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Autism unlocked

New research is helping experts diagnose this brain disorder earlier than ever

9:20am, April 1, 2014

Children with autism, like this boy, often respond best to one-on-one therapy. Here, a graduate student from the City University of New York works with such a child in home. 


This is the first of a two-part series on autism spectrum disorders.

Laura Shumaker first realized that Matthew was different from other toddlers when he was about a year old. During a group play date, other kids stayed busy exploring a variety of toys — and each other. Her son instead peered at the wheels of one toy the whole time. Although he had begun to talk like other 1-year-olds by then, Matthew mysteriously stopped soon thereafter.

Over the next few years, instead of answering questions, Matthew just repeated them. He focused intently on lights and other objects, yet had trouble looking his parents in the eye. The Shumakers, who live near San Francisco, took Matthew to doctor after doctor. They were anxious to figure out what was wrong. Eventually, when the boy was 5, an expert diagnosed Matthew with a brain disorder called autism.

“It was really hard because I truly didn’t know anyone else who had a child with autism,” Laura Shumaker says. (Her 2008 book — A Regular Guy: Growing Up with Autism — describes her family’s experience.)

Autism changes how the brain develops. As a result, affected kids often have trouble interacting with other people. They can struggle to communicate. They may repeat over and over the same behavior or action —such as rocking back and forth.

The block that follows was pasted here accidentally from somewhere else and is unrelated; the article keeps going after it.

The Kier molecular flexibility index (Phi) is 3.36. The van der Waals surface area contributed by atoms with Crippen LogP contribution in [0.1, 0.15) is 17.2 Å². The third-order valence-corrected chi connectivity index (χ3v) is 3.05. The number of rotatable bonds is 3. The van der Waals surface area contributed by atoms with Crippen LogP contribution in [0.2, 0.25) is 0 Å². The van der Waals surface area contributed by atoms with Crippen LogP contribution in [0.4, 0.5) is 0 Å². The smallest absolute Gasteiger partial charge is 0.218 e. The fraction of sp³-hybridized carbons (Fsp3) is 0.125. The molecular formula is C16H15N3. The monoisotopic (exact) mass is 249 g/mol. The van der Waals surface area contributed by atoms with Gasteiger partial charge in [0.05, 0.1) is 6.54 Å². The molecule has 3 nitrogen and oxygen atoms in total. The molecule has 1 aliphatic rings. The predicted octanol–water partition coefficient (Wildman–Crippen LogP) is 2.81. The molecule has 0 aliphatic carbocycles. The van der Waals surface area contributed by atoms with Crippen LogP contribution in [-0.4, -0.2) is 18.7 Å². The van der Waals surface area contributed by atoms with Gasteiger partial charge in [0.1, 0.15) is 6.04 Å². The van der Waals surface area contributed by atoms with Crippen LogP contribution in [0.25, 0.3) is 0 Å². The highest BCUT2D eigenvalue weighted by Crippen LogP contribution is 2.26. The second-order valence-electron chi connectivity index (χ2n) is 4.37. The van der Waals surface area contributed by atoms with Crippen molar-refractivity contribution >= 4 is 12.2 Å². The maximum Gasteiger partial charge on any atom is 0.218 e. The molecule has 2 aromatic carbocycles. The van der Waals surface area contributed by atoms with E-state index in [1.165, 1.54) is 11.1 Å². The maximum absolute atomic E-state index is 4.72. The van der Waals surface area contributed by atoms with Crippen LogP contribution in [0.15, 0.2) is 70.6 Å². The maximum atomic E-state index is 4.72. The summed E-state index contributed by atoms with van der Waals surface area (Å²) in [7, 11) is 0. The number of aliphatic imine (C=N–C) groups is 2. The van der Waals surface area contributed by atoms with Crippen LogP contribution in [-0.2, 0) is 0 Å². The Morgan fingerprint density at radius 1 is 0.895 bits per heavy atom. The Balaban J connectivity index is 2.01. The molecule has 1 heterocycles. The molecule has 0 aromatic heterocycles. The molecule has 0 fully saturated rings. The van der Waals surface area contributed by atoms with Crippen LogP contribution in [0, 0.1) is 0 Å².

As a term, “autism” can refer to any of many different (but closely related) disabilities. Experts refer to the group as “autism spectrum disorders.”

Indeed, researchers use the word “spectrum” because autism’s symptoms can vary so much from one person to another. “It is such a broad-spectrum disorder: You can have a little bit of autism or a lot of autism,” Laura Shumaker says. “You can be a genius with autism but have no ability to interact with people. You can be non-verbal and very bright, or just like Matthew: He’s a nice, earnest guy who’s very quirky. Everyone’s different.”

Even though autism diagnoses are becoming more common, no one knows exactly why. “If you have 100 children in your school, you’re probably going to have one or two kids with autism,” says Zachary Warren. He directs a major autism institute known as TRIAD at Vanderbilt University in Nashville, Tenn. (TRIAD stands for Treatment and Research Institute for Autism Spectrum Disorders.) Warren says that many autistic kids struggle to do things that might come naturally to their others their age.

More than 20 years after Matthew’s diagnosis, researchers still don’t know what causes autism. Many scientists, however, are excited by new studies that suggest it can be spotted quite early in a child’s life. That’s important because other research shows that early treatment can make a big difference in reducing autism’s impacts.

Autism can be socially isolating

“Imagine waking up in the morning and wanting friends but just not being able to connect with them. Or being on the playground and being the last person that anybody wants to play with,” Laura Shumaker says. Kids with autism may have a hard time showing emotion. That makes it harder for others to know if they’re happy or sad. Similarly, children with autism have a hard time reading facial expressions. So they may not be able to figure out how others are feeling.